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DNA evidence of unidentified victim of Winnipeg serial killer found on jacket

WINNIPEG — The only evidence police have pointing to the identity of one victim of an admitted serial killer is a bit of DNA found on a jacket cuff, a Winnipeg judge heard Tuesday.
Jeremy Skibicki is shown in this undated handout photo, taken by police while in custody, provided by the Court of King's Bench. THE CANADIAN PRESS/HO, Court of King's Bench *MANDATORY CREDIT*

WINNIPEG — The only evidence police have pointing to the identity of one victim of an admitted serial killer is a bit of DNA found on a jacket cuff, a Winnipeg judge heard Tuesday.

A forensics expert testified that multiple portions of a reversible jacket from designer Baby Phat were analyzed.

Police believe the DNA belonged to the unidentified victim Indigenous leaders have since named Mashkode Bizhiki'ikwe, or Buffalo Woman.

"It was female in origin," Florence Célestin testified remotely from Ottawa, where she is based, at the trial of Jeremy Skibicki.

Célestin, who works at the RCMP's forensics laboratory, told court more than 100 exhibits taken from Skibicki's home have been processed up until earlier this year in attempts to identify Buffalo Woman.

The only sample she was able to extract and the only one believed to belong to Buffalo Woman came from the cuff of the jacket.

Célestin said she's not able to confirm whether a person is alive or dead based off a DNA sample.

Investigators believe Buffalo Woman is an Indigenous woman in her mid-20s who was killed around March 15, 2022.

The Crown has said Skibicki forcibly confined Buffalo Woman, choked and then drowned her. It is not known where her remains are.

Skibicki told police he sold the Baby Phat jacket belonging to her on Facebook Marketplace.

Police were later able to track it down.

Skibicki, 37, is charged with first-degree murder for the slayings of Buffalo Woman and three others — Rebecca Contois, 24, Morgan Harris, 39, and Marcedes Myran, 26.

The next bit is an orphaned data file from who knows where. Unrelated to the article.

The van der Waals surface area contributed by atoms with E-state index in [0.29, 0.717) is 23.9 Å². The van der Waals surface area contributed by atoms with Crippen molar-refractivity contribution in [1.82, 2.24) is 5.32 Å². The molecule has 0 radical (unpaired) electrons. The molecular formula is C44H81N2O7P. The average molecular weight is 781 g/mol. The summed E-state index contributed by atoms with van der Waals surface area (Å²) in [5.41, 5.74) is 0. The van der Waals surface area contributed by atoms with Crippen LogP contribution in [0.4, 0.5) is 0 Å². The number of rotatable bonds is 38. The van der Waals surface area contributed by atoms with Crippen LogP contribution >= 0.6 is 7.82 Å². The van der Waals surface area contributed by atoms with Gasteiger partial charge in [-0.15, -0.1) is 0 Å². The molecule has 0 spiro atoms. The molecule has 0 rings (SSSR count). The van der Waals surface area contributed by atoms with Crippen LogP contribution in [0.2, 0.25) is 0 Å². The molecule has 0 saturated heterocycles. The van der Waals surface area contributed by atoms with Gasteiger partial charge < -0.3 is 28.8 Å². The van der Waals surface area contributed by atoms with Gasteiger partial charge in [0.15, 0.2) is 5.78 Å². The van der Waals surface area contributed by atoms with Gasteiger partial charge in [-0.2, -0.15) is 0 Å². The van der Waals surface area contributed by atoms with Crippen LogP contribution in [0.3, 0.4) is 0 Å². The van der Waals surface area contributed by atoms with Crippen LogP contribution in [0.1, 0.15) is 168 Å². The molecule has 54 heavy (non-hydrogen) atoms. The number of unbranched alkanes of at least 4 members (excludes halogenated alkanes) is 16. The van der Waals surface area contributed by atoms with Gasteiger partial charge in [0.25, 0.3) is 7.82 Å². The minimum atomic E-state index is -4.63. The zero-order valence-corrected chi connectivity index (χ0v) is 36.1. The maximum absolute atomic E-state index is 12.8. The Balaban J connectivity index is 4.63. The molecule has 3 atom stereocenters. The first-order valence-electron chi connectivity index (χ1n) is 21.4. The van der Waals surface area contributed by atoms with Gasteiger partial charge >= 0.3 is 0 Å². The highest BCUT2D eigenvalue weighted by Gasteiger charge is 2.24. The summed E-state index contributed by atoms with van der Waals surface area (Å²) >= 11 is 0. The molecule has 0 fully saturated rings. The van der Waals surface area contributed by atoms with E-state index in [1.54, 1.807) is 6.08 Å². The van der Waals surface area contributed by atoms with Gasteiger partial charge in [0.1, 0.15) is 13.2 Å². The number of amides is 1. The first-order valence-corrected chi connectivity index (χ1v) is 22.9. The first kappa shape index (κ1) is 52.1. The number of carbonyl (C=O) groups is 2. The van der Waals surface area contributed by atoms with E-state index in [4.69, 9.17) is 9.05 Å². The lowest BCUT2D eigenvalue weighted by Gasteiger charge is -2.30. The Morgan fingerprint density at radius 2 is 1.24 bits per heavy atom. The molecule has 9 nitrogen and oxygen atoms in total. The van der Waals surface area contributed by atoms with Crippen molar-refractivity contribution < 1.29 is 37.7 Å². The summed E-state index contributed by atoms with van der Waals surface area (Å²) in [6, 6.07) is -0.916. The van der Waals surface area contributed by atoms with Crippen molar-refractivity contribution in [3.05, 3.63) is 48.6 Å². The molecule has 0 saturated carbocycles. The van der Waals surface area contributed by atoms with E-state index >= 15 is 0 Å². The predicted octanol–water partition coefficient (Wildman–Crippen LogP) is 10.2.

His lawyers have said he killed the four Indigenous women but is not criminally responsible due to mental illness.

Crown prosecutors say the killings were racially motivated and Skibicki preyed on the vulnerable women at homeless shelters. He assaulted the women, strangled or drowned them and disposed of their bodies in garbage bins. Two were dismembered.

They previously presented video surveillance evidence of Skibicki with the three identified victims to paint a complete picture of the investigation into Skibicki's actions.

Video evidence of him with Contois has not been played in court, as police originally arrested Skibicki after her partial remains were found in a garbage bin on May 16, 2022.

Court has heard police collected about a dozen unknown female DNA samples from Skibicki's home.

Célestin said nothing else collected from Skibicki’s home matched the sample found on the Baby Phat jacket.

In early 2023, police collected samples from the father and mother of Ashlee Shingoose, a First Nations woman who was last seen in downtown Winnipeg in March 2022, Crown prosecutor Chris Vanderhooft told court.

A sample from Shingoose was sent in February of this year to gather more definitive information. It was determined Shingoose's DNA was found on a cigarette butt collected from Skibicki's home, but was not a match for the sample from the jacket.

The Crown has not proposed Skibicki killed Shingoose and does not believe there are additional victims.

Police still consider her missing.

Court also heard Skibicki was unable to identify Myran to police. In September 2022, her family reported her missing.

Police collected DNA from Myran's mother and in November of that year Célestin was able to confirm it was a match to samples taken from Skibicki's home that belong to Myran.

Also Tuesday, the Crown requested Skibicki undergo a mental health assessment.

Vanderhooft told Chief Justice Glenn Joyal the prosecutors requested an assessment to gather additional information after defence lawyers submitted their own expert opinion along with Skibicki's medical records.

Skibicki's lawyers opposed the motion saying it was not in the best interest of their client.

"I have a report available for the court," Leonard Tailleur said referencing the mental health assessment obtained by the defence.

Joyal said that was not enough of a reason and sided with the Crown ordering the assessment take place this weekend.

The federal government has a support line for those affected by the issue of missing and murdered Indigenous women and girls: 1-844-413-6649. The Hope for Wellness Helpline, with support in Cree, Ojibway and Inuktitut, is also available to all Indigenous people in Canada: 1-855-242-3310.

This report by The Canadian Press was first published May 14, 2024.

Brittany Hobson, The Canadian Press

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